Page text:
Platon Gets Revolutionary for Cutler and Gross
More than two decades ago, small eyewear brand Cutler and Gross teamed up with local London photographer Platon to work on a series of advertisements that were both provocative and intimate. Cutler and Gross birthed itself out of the counter culture of Late 1960's London, offering eyewear for customers who were less interested in buying product that made them assimilate, and more interested in expressing their own views of their world and themselves. The campaigns were successful in how they spoke to the customer base Cutler and Gross were seeking to attract, and as time went by Platon and C&G went their own ways. Until now.
After a recent period of solid growth at C&G, Platon got the call. “I got contacted by Majid Mohammadi, the CEO of Cutler and Gross - he’s a really fantastic guy,” says Platon. After explaining to the photographer that his previous work with C&G is still an inspiration to the company, Majid asked to work with him again. “So we plotted to collaborate once again after all these years,” says Platon. This rekindling of their past relationship aligns perfectly with both Cutler and Gross and Platon's sensibilities. Platon's more recent history of photographing instigators and provocateurs is exactly what Cutler and Gross wanted to tap into for their latest campaigns. “Cutler and Gross is built on an idea of individuality and expression so it’s a natural fit for me because it’s a chance to say to everybody: ‘never follow the rules, and certainly don’t be conservative,’” explains Platon. “This is a chance to always have an undercurrent of humor and revolution.”
When it came to composing the images for the campaign, Platon didn’t have to look farther than the designs built directly into the line. “In each image, there’s something in the sunglasses that I feed off for the picture. In the case of the snake, there’s a snakeskin pattern in the glasses,” Platon explains. For the snakeskin images, Platon and his team actually got a small troop of snakes to drape on the models. “Some people thought we faked it! No, we didn’t fake it,” says Platon with a laugh. In fact, the model was totally comfortable with snakes and was happy to interact with the animal in that way. Some others on set weren’t as relaxed around the legless reptiles. One participant had to leave the room so as to no longer be in the same space as the snakes.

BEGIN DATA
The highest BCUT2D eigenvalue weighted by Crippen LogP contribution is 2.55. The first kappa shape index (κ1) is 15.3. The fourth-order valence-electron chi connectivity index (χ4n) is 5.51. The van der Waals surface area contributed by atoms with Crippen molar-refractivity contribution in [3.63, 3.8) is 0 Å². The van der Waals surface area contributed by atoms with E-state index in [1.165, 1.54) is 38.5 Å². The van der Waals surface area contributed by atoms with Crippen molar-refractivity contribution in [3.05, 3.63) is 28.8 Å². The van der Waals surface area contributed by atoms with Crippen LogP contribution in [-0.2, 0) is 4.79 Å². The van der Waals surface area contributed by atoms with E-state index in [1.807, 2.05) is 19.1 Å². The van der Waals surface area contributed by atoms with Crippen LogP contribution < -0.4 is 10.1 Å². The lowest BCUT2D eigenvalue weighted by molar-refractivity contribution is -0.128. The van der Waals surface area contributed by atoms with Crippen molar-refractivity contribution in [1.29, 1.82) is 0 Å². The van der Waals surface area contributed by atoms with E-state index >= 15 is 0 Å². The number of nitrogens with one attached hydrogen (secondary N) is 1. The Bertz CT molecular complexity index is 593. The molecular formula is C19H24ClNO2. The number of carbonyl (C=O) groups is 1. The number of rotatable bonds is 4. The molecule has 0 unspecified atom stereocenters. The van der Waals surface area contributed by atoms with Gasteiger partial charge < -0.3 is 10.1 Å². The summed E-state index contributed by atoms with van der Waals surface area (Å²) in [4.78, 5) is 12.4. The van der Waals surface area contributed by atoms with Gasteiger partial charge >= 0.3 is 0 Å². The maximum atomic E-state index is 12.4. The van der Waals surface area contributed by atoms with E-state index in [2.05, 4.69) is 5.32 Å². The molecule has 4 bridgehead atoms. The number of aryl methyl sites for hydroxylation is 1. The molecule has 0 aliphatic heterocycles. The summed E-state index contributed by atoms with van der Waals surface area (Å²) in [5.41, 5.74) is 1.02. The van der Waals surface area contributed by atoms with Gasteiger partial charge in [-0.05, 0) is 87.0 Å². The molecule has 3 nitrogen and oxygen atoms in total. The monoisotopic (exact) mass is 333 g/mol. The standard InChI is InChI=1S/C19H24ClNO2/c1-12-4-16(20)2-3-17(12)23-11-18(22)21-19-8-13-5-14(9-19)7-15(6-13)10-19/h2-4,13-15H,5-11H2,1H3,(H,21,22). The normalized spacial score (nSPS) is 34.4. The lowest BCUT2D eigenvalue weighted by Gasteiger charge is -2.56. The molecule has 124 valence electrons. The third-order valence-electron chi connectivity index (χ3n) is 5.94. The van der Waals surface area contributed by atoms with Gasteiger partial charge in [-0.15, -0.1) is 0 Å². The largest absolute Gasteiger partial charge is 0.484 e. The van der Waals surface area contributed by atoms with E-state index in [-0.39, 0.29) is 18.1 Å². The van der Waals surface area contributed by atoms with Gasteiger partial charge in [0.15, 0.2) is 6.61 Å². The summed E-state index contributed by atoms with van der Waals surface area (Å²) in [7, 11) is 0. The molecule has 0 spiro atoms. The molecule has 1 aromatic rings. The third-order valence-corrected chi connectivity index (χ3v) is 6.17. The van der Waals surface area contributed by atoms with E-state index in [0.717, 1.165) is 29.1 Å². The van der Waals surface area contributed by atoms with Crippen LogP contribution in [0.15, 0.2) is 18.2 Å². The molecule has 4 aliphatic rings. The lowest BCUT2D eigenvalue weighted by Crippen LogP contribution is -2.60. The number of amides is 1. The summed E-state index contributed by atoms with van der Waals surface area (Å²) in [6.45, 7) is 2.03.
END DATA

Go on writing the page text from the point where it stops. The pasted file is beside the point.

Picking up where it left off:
At the end of the day, the campaign is about catching peoples’ attention. They really played on the softness of the woman's face, accentuated by the hair and makeup work of Gregg Hubbard, and the exotic power of the snakes. “There’s something really powerful about this woman and her skin is so gentle and then you’ve got this bloody great python that could easily squeeze the life out of this girl,” says Platon. “And there’s nothing more beautiful than an animal like this that’s just raw. And then you also have the seduction of a young woman in her prime. It’s a nod to being cheeky and revolutionary type existence.”